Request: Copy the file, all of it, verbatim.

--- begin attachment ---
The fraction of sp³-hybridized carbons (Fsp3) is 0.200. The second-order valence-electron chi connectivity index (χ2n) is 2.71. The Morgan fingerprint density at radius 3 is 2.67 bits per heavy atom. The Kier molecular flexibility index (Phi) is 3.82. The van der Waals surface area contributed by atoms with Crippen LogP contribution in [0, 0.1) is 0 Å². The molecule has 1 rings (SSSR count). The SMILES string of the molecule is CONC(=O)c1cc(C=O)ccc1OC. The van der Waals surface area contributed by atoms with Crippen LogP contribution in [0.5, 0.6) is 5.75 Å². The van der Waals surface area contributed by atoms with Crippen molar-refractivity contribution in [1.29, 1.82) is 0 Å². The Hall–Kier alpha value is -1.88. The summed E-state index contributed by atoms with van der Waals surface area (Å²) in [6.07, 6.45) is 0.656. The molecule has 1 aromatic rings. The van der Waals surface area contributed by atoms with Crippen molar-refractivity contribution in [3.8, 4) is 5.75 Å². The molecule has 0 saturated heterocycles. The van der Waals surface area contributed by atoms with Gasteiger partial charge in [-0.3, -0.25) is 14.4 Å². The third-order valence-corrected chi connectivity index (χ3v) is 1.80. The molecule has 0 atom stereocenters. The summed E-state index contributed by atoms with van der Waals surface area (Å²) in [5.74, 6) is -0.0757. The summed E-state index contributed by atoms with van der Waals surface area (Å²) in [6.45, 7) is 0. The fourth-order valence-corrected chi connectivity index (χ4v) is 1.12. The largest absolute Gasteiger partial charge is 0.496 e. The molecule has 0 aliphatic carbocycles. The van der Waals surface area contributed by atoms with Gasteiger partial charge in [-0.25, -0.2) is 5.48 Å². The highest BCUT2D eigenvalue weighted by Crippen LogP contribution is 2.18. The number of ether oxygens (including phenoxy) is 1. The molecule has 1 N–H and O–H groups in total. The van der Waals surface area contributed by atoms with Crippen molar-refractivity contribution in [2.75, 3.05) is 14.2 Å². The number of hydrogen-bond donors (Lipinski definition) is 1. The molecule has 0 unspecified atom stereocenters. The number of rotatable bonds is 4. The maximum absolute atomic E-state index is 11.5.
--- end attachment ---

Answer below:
The fraction of sp³-hybridized carbons (Fsp3) is 0.200. The second-order valence-electron chi connectivity index (χ2n) is 2.71. The Morgan fingerprint density at radius 3 is 2.67 bits per heavy atom. The Kier molecular flexibility index (Phi) is 3.82. The van der Waals surface area contributed by atoms with Crippen LogP contribution in [0, 0.1) is 0 Å². The molecule has 1 rings (SSSR count). The SMILES string of the molecule is CONC(=O)c1cc(C=O)ccc1OC. The van der Waals surface area contributed by atoms with Crippen LogP contribution in [0.5, 0.6) is 5.75 Å². The van der Waals surface area contributed by atoms with Crippen molar-refractivity contribution in [1.29, 1.82) is 0 Å². The Hall–Kier alpha value is -1.88. The summed E-state index contributed by atoms with van der Waals surface area (Å²) in [6.07, 6.45) is 0.656. The molecule has 1 aromatic rings. The van der Waals surface area contributed by atoms with Crippen molar-refractivity contribution in [3.8, 4) is 5.75 Å². The molecule has 0 saturated heterocycles. The van der Waals surface area contributed by atoms with Gasteiger partial charge in [-0.3, -0.25) is 14.4 Å². The third-order valence-corrected chi connectivity index (χ3v) is 1.80. The molecule has 0 atom stereocenters. The summed E-state index contributed by atoms with van der Waals surface area (Å²) in [5.74, 6) is -0.0757. The summed E-state index contributed by atoms with van der Waals surface area (Å²) in [6.45, 7) is 0. The fourth-order valence-corrected chi connectivity index (χ4v) is 1.12. The largest absolute Gasteiger partial charge is 0.496 e. The molecule has 0 aliphatic carbocycles. The van der Waals surface area contributed by atoms with Gasteiger partial charge in [-0.25, -0.2) is 5.48 Å². The highest BCUT2D eigenvalue weighted by Crippen LogP contribution is 2.18. The number of ether oxygens (including phenoxy) is 1. The molecule has 1 N–H and O–H groups in total. The van der Waals surface area contributed by atoms with Crippen molar-refractivity contribution in [2.75, 3.05) is 14.2 Å². The number of hydrogen-bond donors (Lipinski definition) is 1. The molecule has 0 unspecified atom stereocenters. The number of rotatable bonds is 4. The maximum absolute atomic E-state index is 11.5.